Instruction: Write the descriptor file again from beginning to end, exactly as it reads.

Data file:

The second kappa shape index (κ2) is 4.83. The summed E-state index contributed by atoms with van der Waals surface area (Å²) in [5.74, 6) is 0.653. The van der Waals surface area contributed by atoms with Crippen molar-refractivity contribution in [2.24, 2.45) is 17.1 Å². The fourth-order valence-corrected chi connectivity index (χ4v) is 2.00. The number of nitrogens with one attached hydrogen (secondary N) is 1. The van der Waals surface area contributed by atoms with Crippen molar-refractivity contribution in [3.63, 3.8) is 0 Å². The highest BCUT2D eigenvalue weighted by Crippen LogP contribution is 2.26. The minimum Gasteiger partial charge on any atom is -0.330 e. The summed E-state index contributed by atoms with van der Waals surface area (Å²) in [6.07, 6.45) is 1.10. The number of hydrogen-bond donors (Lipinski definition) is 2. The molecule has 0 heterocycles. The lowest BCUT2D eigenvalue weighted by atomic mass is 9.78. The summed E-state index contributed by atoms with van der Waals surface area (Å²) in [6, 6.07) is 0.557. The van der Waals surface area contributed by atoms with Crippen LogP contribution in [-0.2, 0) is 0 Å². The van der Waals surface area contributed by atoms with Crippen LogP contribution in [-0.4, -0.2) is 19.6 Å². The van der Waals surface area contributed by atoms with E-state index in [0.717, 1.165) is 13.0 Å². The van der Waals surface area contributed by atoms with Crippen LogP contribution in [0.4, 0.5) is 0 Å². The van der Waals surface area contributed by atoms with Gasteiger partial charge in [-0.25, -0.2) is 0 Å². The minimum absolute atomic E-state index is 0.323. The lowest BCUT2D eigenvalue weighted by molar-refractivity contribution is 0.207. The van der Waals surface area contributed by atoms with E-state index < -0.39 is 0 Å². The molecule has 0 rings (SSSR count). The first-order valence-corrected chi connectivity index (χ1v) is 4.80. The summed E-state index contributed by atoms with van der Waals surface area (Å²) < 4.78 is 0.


The second kappa shape index (κ2) is 4.83. The summed E-state index contributed by atoms with van der Waals surface area (Å²) in [5.74, 6) is 0.653. The van der Waals surface area contributed by atoms with Crippen molar-refractivity contribution in [2.24, 2.45) is 17.1 Å². The fourth-order valence-corrected chi connectivity index (χ4v) is 2.00. The number of nitrogens with one attached hydrogen (secondary N) is 1. The van der Waals surface area contributed by atoms with Crippen molar-refractivity contribution in [3.63, 3.8) is 0 Å². The highest BCUT2D eigenvalue weighted by Crippen LogP contribution is 2.26. The minimum Gasteiger partial charge on any atom is -0.330 e. The summed E-state index contributed by atoms with van der Waals surface area (Å²) in [6.07, 6.45) is 1.10. The number of hydrogen-bond donors (Lipinski definition) is 2. The molecule has 0 heterocycles. The lowest BCUT2D eigenvalue weighted by atomic mass is 9.78. The summed E-state index contributed by atoms with van der Waals surface area (Å²) in [6, 6.07) is 0.557. The van der Waals surface area contributed by atoms with Crippen LogP contribution in [-0.2, 0) is 0 Å². The van der Waals surface area contributed by atoms with Crippen LogP contribution in [-0.4, -0.2) is 19.6 Å². The van der Waals surface area contributed by atoms with E-state index in [0.717, 1.165) is 13.0 Å². The van der Waals surface area contributed by atoms with Crippen LogP contribution in [0.4, 0.5) is 0 Å². The van der Waals surface area contributed by atoms with Gasteiger partial charge in [-0.25, -0.2) is 0 Å². The minimum absolute atomic E-state index is 0.323. The lowest BCUT2D eigenvalue weighted by molar-refractivity contribution is 0.207. The van der Waals surface area contributed by atoms with E-state index < -0.39 is 0 Å². The molecule has 0 rings (SSSR count). The first-order valence-corrected chi connectivity index (χ1v) is 4.80. The summed E-state index contributed by atoms with van der Waals surface area (Å²) < 4.78 is 0.